Monday, January 23, 2012

Michelle Goldberg on the Presidential race

Michelle Goldberg has a good understanding for the patterns of Christian Right thinking. Which means she also has a good insight into Republican base voter thinking, because they are basically identical with the Christian Right, which is largely the same as the Tea Party. So her commentary on the President election could be particularly interesting this year.

She looks at the Newt's culture-war campaign in South Carolina in Newt’s Winning Formula: He Does Scorn and Disgust Better Than Anyone Daily Beast 01/210/2012. She writes:

Last night was a resounding victory for disdain. Gingrich may be a sexual hypocrite, an erratic leader, and a cosseted lobbyist masquerading as a scrappy insurgent, but he is an absolute maestro of contempt, and that is what South Carolina wanted.

Look at what turned his electoral fortunes around. It had little to do with his attack on Mitt Romney's record at Bain Capital. I didn't meet anyone in South Carolina, including Gingrich supporters, who had anything negative to say about Romney's business record. Instead, the race turned in Gingrich’s favor during the debate on Monday, when Juan Williams asked him whether it might be "insulting" to black Americans to say they should demand jobs and not food stamps, and that poor kids should be put to work as janitors. Gingrich, puffed up with righteousness, went on the offensive. To the crowd, he seemed to be putting Williams in his place. No doubt their hearts pulsed as they imagined him doing the same to Obama. [my emphasis]
Reporting on her encounters with staff and supporters in South Carolina is anecdotal, of course. But Michelle actually knows what to listen for, as she showed in her book Kingdom Comin: The Rise of Christian Nationalism (2006). She's not like Tom Friedman running into cab drivers all over the world who happen to agree with exactly what Tommy Friedman is thinking about a particular subject at the moment.

I haven't seen any polling that gets at the subject. But I suspect that the attack on Willard's business practices may reinforce Newt's segregationist culture-war message more than Michelle's interviews are indicating. Because to make the white victimization theme work in connection with economic policies that are intended to give one-percenters like Willard even more wealth and more latitude to do what they do, no matter how damaging it is to the community at large, the Republicans need to cast the enemy of the moment as a wealthy, out-of-touch elitist. One of the services neoconservatives provided to building the current Republican coalition was to articulate and create images that substituted academics, gubment "bureaucrats" and liberal politicians for the image of the fat-and-happy plutocrat feeding on the misery of the people.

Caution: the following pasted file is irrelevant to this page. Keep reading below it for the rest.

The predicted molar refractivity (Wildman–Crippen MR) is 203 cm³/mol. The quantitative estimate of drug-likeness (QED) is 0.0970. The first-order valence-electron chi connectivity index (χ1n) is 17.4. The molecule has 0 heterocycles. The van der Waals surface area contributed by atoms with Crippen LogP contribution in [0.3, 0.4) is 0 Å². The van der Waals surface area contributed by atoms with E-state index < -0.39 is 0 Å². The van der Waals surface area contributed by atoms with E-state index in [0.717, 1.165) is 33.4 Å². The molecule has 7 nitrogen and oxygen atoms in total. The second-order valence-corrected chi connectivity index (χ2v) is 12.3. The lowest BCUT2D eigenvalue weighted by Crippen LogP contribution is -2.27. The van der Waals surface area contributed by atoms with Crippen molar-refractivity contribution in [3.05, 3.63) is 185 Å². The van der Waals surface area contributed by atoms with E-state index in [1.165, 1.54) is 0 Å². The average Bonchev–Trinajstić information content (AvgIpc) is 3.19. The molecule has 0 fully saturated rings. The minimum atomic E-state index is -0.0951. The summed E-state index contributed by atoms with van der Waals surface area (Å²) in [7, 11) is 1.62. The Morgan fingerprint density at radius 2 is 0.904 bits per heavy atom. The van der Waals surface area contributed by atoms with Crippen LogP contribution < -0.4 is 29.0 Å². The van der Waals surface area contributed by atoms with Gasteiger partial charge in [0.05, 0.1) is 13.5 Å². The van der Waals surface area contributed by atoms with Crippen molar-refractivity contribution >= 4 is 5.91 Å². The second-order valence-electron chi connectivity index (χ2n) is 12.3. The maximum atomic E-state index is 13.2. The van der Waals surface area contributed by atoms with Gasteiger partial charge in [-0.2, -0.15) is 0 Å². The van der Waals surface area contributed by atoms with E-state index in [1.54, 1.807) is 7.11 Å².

But since Newt has an actual plutocrat like Willard to run against, his campaign is using some of the same political imagery the plutocrat George W. Bush, part of one of the richest and most influential families in the United States, used in 2004 against John Kerry.

In other words, it difficult to disentangle negative class images of the wealthy from the culture-war appeals. After all, the entire Republican political project is about getting large number of working people to vote for economic policies that damage their own interests. And to exploit the opportunity the depression and Obama's relatively tepid response to it, the Republicans need to find a way to exploit class frustrations to win votes for an agenda that is entirely directed at comforting the already very comfortable.

Here's a video she did recently, basically warning against third-party illusions on the part of progressives. It's slickly produced, although the way they have her looking off to the side is unfortunately a bit reminiscent of Michele Bachmann's notorious response to last year's State of the Union address - though definitely without the Faraway Eyes:

This appeared at the Daily Beast's controversial Andrew Sullivan article How Obama's Long Game Will Outsmart His Critics 01/16/2012. The first minute and a half has a bit too much blame-the-hippies outlook for my taste. But then she goes into a useful reflection about how the Christian Right got the power within the Republican Party that they came to enjoy.

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